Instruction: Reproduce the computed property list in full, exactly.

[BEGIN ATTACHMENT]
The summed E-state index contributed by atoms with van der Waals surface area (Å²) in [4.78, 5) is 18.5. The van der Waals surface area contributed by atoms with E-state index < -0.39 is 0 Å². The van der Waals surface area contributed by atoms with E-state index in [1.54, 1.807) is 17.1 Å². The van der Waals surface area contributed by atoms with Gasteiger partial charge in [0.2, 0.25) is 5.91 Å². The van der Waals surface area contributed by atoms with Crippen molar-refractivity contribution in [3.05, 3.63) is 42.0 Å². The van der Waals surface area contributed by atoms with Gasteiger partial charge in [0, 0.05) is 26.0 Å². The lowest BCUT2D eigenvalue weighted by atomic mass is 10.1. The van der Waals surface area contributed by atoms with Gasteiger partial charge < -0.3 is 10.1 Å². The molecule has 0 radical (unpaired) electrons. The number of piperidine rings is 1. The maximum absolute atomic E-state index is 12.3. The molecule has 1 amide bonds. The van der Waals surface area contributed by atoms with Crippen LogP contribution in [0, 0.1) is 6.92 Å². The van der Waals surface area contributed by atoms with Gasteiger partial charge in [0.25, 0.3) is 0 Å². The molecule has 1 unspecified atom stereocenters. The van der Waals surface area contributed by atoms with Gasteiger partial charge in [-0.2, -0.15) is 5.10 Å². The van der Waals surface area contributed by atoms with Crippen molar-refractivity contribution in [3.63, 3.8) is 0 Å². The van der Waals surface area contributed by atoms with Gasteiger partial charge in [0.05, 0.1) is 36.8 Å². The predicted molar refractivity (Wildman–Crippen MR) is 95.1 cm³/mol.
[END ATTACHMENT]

The summed E-state index contributed by atoms with van der Waals surface area (Å²) in [4.78, 5) is 18.5. The van der Waals surface area contributed by atoms with E-state index < -0.39 is 0 Å². The van der Waals surface area contributed by atoms with E-state index in [1.54, 1.807) is 17.1 Å². The van der Waals surface area contributed by atoms with Gasteiger partial charge in [0.2, 0.25) is 5.91 Å². The van der Waals surface area contributed by atoms with Crippen molar-refractivity contribution in [3.05, 3.63) is 42.0 Å². The van der Waals surface area contributed by atoms with Gasteiger partial charge in [0, 0.05) is 26.0 Å². The lowest BCUT2D eigenvalue weighted by atomic mass is 10.1. The van der Waals surface area contributed by atoms with Gasteiger partial charge < -0.3 is 10.1 Å². The molecule has 0 radical (unpaired) electrons. The number of piperidine rings is 1. The maximum absolute atomic E-state index is 12.3. The molecule has 1 amide bonds. The van der Waals surface area contributed by atoms with Crippen LogP contribution in [0, 0.1) is 6.92 Å². The van der Waals surface area contributed by atoms with Gasteiger partial charge in [0.25, 0.3) is 0 Å². The molecule has 1 unspecified atom stereocenters. The van der Waals surface area contributed by atoms with Gasteiger partial charge in [-0.2, -0.15) is 5.10 Å². The van der Waals surface area contributed by atoms with Crippen molar-refractivity contribution in [3.63, 3.8) is 0 Å². The van der Waals surface area contributed by atoms with Gasteiger partial charge in [0.05, 0.1) is 36.8 Å². The predicted molar refractivity (Wildman–Crippen MR) is 95.1 cm³/mol.